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Dim sim

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A dim sim is a Chinese-inspired meat dumpling-style snack food popular in Australia. The dish normally consists of a large ball of pork or other meat, cabbage and flavourings, encased in a wrapper similar to that of a more traditional dumpling. They are usually deep-fried or steamed, but can be barbecued.

Left: A steamed Dim sim.

Dim sims differ from typical Chinese dumplings in that they are often much larger, have a thicker skin and are shaped more robustly.

Dim sims were brought to Australia by Chinese chef William Wing Young for his restaurant "Wing Lee". According to Young's daughter, celebrity chef Elizabeth Chong, her father was the first to create the popular snack's style and shape in 1945, and to begin manufacturing them in commercial quantities.

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Dim Sims are typically served with soy sauce.The dim sim has become a part of Australian culture, and is considered by many locals as an Australian food.

Left: Dim Sims are typically served with soy sauce.

Chinese view dim sims as Westernised food, as the dim sim has very strong gingery taste to it that is uncommon in authentic Chinese food. Ginger is added as westerners associate it with Chinese food, whereas Chinese use ginger during cooking but do not eat it. Also, the deep fried version has a skin very unlike the skin of deep fried authentic Chinese food.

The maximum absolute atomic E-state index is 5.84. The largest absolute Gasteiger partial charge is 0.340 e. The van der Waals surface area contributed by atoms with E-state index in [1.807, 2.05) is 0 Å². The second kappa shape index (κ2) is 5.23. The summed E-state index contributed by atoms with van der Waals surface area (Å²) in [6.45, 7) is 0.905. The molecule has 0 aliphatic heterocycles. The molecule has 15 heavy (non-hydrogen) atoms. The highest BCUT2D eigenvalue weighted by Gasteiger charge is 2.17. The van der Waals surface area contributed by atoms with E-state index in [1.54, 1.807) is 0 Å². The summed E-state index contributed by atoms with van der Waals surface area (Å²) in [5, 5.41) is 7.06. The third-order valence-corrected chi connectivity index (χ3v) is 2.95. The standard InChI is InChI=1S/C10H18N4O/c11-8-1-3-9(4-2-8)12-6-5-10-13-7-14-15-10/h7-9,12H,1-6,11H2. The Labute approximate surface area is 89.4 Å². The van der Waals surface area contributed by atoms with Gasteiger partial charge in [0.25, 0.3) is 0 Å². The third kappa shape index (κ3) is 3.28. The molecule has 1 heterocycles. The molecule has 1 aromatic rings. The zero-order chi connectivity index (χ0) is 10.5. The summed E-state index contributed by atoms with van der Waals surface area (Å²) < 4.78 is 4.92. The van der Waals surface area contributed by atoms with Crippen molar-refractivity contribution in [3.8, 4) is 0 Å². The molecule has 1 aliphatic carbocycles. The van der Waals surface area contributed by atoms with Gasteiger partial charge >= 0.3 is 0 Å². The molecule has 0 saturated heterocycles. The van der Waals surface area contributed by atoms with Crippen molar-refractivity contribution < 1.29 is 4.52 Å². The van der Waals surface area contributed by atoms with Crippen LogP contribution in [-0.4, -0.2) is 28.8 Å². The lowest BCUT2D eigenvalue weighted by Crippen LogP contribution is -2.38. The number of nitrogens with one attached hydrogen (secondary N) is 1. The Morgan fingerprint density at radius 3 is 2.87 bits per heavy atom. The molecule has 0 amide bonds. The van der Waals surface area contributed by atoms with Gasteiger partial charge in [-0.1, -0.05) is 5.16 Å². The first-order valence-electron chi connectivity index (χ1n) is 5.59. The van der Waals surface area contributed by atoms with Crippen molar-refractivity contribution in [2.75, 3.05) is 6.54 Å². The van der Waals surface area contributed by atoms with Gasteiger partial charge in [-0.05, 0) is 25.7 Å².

There are four variants of the dim sim commonly found in takeaway stores today:

Meat Dim Sim. This is the regular and most common variety. It may be served steamed or deep fried and is usually slightly cheaper than other varieties. The filling is mostly a mixture of ground pork and lamb/mutton. When folded correctly, one end of the meat dim sim is left slightly open and the overall appearance is a cylindrical shape.

Garlic Dim Sim. The garlic, or Hong Kong dim sim is the most strongly flavoured dim sim. It is much rounder in comparison to vegetable or meat dim sims and is fried to a distinctive dark golden brown colour. The overall size is similar, or perhaps slightly larger than the meat dim sim.

Chicken Dim Sim. Larger than the meat dim sim, it contains chicken mince and cabbage and is folded to resemble more of a parcel shape.

Vegetable Dim Sim. This is the largest dim sim available and is nearly twice the size of a meat dim sim, and in comparison is quite soft to touch, even after deep frying. It is mostly cabbage and carrot, but may include other ingredients such as noodles. Vegetable dim sims are unlikely to be served steamed.


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